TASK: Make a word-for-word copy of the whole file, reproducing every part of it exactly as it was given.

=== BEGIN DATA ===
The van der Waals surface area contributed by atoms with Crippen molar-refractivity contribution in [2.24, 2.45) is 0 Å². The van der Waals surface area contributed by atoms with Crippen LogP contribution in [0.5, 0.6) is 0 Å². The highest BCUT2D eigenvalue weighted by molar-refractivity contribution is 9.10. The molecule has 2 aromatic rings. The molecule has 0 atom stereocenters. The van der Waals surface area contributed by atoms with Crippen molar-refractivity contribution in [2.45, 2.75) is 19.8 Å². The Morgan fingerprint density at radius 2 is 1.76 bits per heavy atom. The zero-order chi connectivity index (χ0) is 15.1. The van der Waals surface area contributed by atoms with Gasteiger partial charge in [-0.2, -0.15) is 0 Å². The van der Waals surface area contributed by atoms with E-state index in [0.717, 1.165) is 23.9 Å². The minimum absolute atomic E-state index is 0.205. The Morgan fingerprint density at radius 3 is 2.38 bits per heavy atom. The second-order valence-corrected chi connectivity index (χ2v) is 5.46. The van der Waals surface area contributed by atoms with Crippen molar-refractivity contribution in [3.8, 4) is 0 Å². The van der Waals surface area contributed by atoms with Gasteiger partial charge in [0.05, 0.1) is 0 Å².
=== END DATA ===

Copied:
The van der Waals surface area contributed by atoms with Crippen molar-refractivity contribution in [2.24, 2.45) is 0 Å². The van der Waals surface area contributed by atoms with Crippen LogP contribution in [0.5, 0.6) is 0 Å². The highest BCUT2D eigenvalue weighted by molar-refractivity contribution is 9.10. The molecule has 2 aromatic rings. The molecule has 0 atom stereocenters. The van der Waals surface area contributed by atoms with Crippen molar-refractivity contribution in [2.45, 2.75) is 19.8 Å². The Morgan fingerprint density at radius 2 is 1.76 bits per heavy atom. The zero-order chi connectivity index (χ0) is 15.1. The van der Waals surface area contributed by atoms with Gasteiger partial charge in [-0.2, -0.15) is 0 Å². The van der Waals surface area contributed by atoms with E-state index in [0.717, 1.165) is 23.9 Å². The minimum absolute atomic E-state index is 0.205. The Morgan fingerprint density at radius 3 is 2.38 bits per heavy atom. The second-order valence-corrected chi connectivity index (χ2v) is 5.46. The van der Waals surface area contributed by atoms with Crippen molar-refractivity contribution in [3.8, 4) is 0 Å². The van der Waals surface area contributed by atoms with Gasteiger partial charge in [0.05, 0.1) is 0 Å².